In India, handlooms have contributed a major share in traditional art form. With textile tours, you get the opportunity to explore various centers of textile industry, all across India. While being on the tour, you will get the clear glimpses of rich Indian culture. Every region of India is connected with their respective traditional crafts.
Gujarat and Rajasthan, the ancient textile tie & dye practice, are celebrated for the Bandhani. Thus, these textiles are very popular and sought-after.
In this region, you may find the women wearing bandhani saris and garments. The tiny little dots in various beautiful and intricate patterns reflect the skills of bandhani artists. The artisans apply wax or use cotton thread to make knots and provide resistance to the pattern on the fabric. To make the knot, the artisans use seed of various sizes. Thereafter, the tied fabric is immersed in dyes for a long duration. The dye is unable to go through the knots and thus, helps in creating an amazing wearable work of tie and dye art.
In Gujarat, Kutch is celebrated for its 16 different types of embroideries. These embroideries reflect the significance of their respective communities. Through these embroideries you may, at times, provided the glimpses of occupation, religion and location of the people. The embroidery designs include animals, birds and flowers. You may find embroidery on clothes, saris, hats, shawls, quilts, purses, etc. During your trip, you are certainly going to face difficulties in deciding the best amongst the amazing embroideries to purchase them as souvenirs.
The elegant saris and handlooms in the collection are certainly from the weavers of Orissa. The traditional village of Orissa, Nuapatna, is known for the skills of the weavers. The tussah or the tussar variety of silk is used by the weavers to weave home furnishings.
For the production of Silk, intensive labor is required. The villagers put their dexterous efforts to get the strong, lustrous and lightweight threads, able to absorb dyes. The children in the village collect the cocoons of the silkworms and place them in hot water. Through this way, the worms get killed and the loose filaments are twined together to form a single strand of thread. In the local dialect (Oriya), this process is called as 'Janga'.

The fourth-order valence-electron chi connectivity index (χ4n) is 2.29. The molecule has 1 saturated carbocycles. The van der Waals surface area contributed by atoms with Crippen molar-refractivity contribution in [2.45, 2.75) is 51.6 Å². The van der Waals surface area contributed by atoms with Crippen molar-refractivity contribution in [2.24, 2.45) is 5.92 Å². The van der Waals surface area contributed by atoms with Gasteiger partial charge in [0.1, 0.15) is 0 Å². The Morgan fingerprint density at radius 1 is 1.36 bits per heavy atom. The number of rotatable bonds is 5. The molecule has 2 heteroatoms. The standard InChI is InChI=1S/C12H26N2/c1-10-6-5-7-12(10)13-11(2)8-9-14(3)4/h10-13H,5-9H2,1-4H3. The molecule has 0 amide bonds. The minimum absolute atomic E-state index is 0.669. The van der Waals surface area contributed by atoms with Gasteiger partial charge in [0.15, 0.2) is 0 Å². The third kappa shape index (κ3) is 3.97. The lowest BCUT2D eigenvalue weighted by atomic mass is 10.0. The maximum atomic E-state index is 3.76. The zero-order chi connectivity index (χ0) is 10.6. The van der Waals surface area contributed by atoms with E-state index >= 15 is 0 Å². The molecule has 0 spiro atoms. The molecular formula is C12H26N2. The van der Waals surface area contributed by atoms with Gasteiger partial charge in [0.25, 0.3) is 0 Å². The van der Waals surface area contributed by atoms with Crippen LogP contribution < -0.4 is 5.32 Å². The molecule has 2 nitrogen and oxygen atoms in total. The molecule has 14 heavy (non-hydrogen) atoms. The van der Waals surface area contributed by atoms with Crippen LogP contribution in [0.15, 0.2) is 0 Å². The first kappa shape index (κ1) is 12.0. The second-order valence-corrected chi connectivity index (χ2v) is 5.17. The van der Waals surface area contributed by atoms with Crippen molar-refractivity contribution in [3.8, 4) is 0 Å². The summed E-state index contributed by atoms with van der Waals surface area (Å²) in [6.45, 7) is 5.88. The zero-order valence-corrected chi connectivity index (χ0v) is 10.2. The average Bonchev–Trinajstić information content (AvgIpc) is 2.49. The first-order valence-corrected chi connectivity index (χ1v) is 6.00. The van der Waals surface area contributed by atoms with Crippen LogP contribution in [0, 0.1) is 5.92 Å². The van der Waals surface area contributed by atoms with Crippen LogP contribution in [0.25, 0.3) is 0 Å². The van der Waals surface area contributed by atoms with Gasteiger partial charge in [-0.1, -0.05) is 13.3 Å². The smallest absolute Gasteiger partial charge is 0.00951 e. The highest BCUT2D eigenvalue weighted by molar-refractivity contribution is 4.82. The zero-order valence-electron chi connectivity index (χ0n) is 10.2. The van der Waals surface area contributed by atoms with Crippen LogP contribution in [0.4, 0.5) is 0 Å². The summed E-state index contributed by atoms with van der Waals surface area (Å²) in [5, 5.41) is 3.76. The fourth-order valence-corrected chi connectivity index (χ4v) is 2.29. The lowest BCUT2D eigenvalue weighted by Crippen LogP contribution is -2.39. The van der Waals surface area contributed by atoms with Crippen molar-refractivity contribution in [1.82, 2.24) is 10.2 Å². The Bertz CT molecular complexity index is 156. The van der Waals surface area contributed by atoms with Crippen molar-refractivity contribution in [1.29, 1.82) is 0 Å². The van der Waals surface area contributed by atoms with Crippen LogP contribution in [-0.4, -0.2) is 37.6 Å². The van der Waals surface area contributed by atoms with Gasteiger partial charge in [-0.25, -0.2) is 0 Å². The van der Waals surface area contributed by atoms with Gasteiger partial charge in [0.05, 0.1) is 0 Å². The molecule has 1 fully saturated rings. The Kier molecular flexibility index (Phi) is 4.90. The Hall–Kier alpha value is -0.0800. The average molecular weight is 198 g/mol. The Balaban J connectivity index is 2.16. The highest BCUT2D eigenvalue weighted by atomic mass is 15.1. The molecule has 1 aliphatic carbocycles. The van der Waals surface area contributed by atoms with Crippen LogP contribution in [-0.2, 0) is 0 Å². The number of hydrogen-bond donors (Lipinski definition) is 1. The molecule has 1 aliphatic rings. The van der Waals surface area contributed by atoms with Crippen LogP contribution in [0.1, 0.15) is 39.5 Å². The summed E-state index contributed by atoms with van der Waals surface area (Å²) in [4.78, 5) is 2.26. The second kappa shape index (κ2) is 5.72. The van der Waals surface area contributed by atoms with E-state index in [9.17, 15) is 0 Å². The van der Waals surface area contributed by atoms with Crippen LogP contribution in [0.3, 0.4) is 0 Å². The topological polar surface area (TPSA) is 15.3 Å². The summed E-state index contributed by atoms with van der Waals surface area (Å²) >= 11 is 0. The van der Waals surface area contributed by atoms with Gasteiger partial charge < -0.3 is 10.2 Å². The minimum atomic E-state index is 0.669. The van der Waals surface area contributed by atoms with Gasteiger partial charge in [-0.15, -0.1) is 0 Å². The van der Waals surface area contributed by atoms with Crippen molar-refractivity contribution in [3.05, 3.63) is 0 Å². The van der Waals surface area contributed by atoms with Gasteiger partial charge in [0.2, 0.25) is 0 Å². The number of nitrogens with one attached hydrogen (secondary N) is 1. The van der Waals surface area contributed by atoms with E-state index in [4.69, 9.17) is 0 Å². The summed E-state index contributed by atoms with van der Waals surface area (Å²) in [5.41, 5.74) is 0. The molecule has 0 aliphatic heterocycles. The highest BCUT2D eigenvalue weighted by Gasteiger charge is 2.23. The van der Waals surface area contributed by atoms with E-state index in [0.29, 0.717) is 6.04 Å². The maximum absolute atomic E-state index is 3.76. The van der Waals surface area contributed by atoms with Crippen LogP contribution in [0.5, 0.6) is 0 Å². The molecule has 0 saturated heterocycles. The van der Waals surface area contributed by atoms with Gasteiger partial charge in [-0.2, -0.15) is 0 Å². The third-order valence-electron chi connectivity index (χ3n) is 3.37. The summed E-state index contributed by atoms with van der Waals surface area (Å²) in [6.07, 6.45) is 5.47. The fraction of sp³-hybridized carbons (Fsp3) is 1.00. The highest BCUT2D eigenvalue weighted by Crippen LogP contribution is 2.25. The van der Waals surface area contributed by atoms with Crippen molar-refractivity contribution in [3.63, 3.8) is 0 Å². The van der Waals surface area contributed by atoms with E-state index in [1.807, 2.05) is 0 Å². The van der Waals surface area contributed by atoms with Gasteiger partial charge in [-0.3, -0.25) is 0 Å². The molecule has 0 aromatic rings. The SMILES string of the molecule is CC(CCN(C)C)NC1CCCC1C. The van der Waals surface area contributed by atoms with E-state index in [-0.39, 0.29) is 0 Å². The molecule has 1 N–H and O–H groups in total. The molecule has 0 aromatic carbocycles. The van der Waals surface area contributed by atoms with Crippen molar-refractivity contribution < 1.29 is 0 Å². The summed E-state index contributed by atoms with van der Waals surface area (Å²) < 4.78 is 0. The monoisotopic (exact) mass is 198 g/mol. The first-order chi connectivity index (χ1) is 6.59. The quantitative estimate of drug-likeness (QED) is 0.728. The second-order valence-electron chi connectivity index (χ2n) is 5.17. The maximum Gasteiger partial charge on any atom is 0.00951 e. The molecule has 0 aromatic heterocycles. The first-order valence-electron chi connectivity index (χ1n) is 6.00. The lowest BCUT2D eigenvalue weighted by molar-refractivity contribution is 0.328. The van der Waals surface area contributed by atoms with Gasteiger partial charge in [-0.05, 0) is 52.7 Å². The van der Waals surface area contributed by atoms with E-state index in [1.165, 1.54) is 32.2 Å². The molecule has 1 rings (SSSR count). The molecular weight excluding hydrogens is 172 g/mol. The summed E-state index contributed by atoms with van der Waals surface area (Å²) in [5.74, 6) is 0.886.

The locally produced silk is woven according to the age-old local traditions. Alternatively, the silk textiles are also regarded as the sign of the social status. For the weaving of the silk textiles, various techniques like Ikat, Tapestry and supplementary thread patterning weave are used.
The time taking technique of Ikat has earned popularity to Orissa. Indigo and other natural dyes have been used in the textiles since the prehistoric times. Although, the chemical dyes are nowadays becoming very popular. The threads are horizontally dyed before weaving them into textile. The threads are arranged on a frame for dying. Tape is tied on the parts where dying is not required. Thereafter, the thread is removed from the frame and dipped into the color. During the second color dye, the tape is removed and placed on the other part for protection. This traditional technique is several thousand years old.
The world famous Ikat textiles could be bought from the government co-operative shops as well as the main bazaars of Bhubaneshwar, the capital city.
With the textile tours, Indian Holiday welcomes you to indulge in the experience of joy while watching the processing of silk fabric and savor the bandhani style fabrics in the color of your choice.